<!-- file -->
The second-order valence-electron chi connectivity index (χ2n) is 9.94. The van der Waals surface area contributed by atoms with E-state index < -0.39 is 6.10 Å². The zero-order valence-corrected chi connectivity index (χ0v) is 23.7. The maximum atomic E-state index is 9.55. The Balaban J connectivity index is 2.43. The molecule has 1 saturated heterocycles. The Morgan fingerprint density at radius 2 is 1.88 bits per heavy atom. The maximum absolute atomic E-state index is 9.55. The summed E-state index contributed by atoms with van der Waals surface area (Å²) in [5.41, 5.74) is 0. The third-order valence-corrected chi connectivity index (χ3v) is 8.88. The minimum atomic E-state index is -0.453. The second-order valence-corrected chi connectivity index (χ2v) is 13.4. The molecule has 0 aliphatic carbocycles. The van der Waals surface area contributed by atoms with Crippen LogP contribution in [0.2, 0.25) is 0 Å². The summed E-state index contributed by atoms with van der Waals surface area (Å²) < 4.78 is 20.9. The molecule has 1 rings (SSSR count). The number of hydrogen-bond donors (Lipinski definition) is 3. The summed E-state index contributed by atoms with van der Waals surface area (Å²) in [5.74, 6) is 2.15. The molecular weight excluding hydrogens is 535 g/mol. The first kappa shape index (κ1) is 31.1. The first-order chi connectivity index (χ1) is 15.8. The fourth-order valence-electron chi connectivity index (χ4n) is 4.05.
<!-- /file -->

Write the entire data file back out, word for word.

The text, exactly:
The second-order valence-electron chi connectivity index (χ2n) is 9.94. The van der Waals surface area contributed by atoms with E-state index < -0.39 is 6.10 Å². The zero-order valence-corrected chi connectivity index (χ0v) is 23.7. The maximum atomic E-state index is 9.55. The Balaban J connectivity index is 2.43. The molecule has 1 saturated heterocycles. The Morgan fingerprint density at radius 2 is 1.88 bits per heavy atom. The maximum absolute atomic E-state index is 9.55. The summed E-state index contributed by atoms with van der Waals surface area (Å²) in [5.41, 5.74) is 0. The third-order valence-corrected chi connectivity index (χ3v) is 8.88. The minimum atomic E-state index is -0.453. The second-order valence-corrected chi connectivity index (χ2v) is 13.4. The molecule has 0 aliphatic carbocycles. The van der Waals surface area contributed by atoms with Crippen LogP contribution in [0.2, 0.25) is 0 Å². The summed E-state index contributed by atoms with van der Waals surface area (Å²) < 4.78 is 20.9. The molecule has 1 rings (SSSR count). The number of hydrogen-bond donors (Lipinski definition) is 3. The summed E-state index contributed by atoms with van der Waals surface area (Å²) in [5.74, 6) is 2.15. The molecular weight excluding hydrogens is 535 g/mol. The first kappa shape index (κ1) is 31.1. The first-order chi connectivity index (χ1) is 15.8. The fourth-order valence-electron chi connectivity index (χ4n) is 4.05.